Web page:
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What Alice von Hildebrand Taught Me

January 25, 2022 by

Thank you, Lily.

I can still see her sitting in the airport: her head bowed, eyes closed, completely motionless. Lost in deep prayer, utterly oblivious to the mass of humanity rushing past to make flights or catch runaway children. Lily was doing what she often talked about: “breathing to God,” her definition of prayer.

Dr. Alice von Hildebrand (Lily, as her friends called her) and I were on our way home from five days in Alabama where she did an interview for EWTN Bookmark on her latest book, Man and Woman: A Divine Invention, as well as a show with Father Mitch Pacwa. The days we spent together were wonderful, giving me a window into her life and character that only comes from the companionship of traveling together, sharing meals and walks and late-night discussions in our guest house.

Much has been and will be written about the scholastic, literary, and philosophical contributions Dr. von Hildebrand has made to the world, but to me she was simply Lily, a wonderful friend who had an enormous influence on my development as a woman. She was small of stature and always frail (she once jokingly told me that “when I’m buried the worms are going to have very little food! Not going to be a great day for them.”) But the greatness of her soul and spirit more than made up for her tiny frame, and I always came away from my visits with her knowing I had been in the presence of someone special.

VivianAliceEmbedThe author with Dr. Alice von Hildebrand

Born in 1923 in Belgium, Alice Jourdain moved to the United States when she was seventeen years old, one of many fleeing Europe. She lived in New York, attended college, and received her PhD in Philosophy from Fordham University in 1949. She was first introduced to the renowned philosopher Dietrich von Hildebrand while shelving one of his books in the library at Manhattanville College. Two weeks later she met him in person at a talk he gave in his apartment. The subject was “Transformation in Christ: the Readiness to Change.” “From the first moment he began to speak, I felt that he was feeding my soul with a food I had always longed for. He spoke out of a deep spirit of recollection, and I drank in every word.” she writes in Memoirs of a Happy Failure.  This encounter led to more. She assisted him by typing manuscripts and eventually they married, pooling their lives, their faith, their love of philosophy and truth, and working tirelessly to call others to conversion and a more Christ-centered life.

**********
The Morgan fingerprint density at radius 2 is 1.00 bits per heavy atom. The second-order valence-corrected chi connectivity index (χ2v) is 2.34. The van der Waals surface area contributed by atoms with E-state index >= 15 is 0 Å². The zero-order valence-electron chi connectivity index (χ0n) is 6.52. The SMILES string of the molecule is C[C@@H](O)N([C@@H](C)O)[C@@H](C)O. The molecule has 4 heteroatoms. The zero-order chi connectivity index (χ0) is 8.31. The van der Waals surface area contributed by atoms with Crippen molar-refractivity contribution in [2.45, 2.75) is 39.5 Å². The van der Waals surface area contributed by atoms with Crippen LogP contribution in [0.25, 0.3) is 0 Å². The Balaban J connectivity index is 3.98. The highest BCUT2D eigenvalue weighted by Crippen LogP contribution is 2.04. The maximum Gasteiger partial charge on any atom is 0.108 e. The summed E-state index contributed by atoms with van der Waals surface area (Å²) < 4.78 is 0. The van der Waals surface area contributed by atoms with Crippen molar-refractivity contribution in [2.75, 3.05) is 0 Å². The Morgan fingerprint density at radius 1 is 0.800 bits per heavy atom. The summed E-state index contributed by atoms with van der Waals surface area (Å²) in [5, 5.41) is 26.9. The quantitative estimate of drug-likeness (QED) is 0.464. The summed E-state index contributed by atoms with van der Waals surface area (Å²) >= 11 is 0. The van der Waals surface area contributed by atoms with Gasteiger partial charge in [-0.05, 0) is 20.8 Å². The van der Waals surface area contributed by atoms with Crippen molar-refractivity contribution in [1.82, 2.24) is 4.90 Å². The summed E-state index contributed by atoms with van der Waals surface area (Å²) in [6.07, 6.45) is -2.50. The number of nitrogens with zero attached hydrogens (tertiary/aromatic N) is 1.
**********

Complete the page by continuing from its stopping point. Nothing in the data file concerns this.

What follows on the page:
I won’t dwell any longer on the details of her life or literary contributions, as there are many qualified individuals who will surely do that. Rather, I wanted to share some personal encounters and conversations I had with her over the years. We had a lively email correspondence, and the following emails are so typical of her down-to-earth advice. This first was from a time when I was struggling with being single and often feeling alone. I asked her how to remember the beauty of life just as God has willed it, and to maintain a sense of peace and surrender to God at these lonely times. Lily wrote,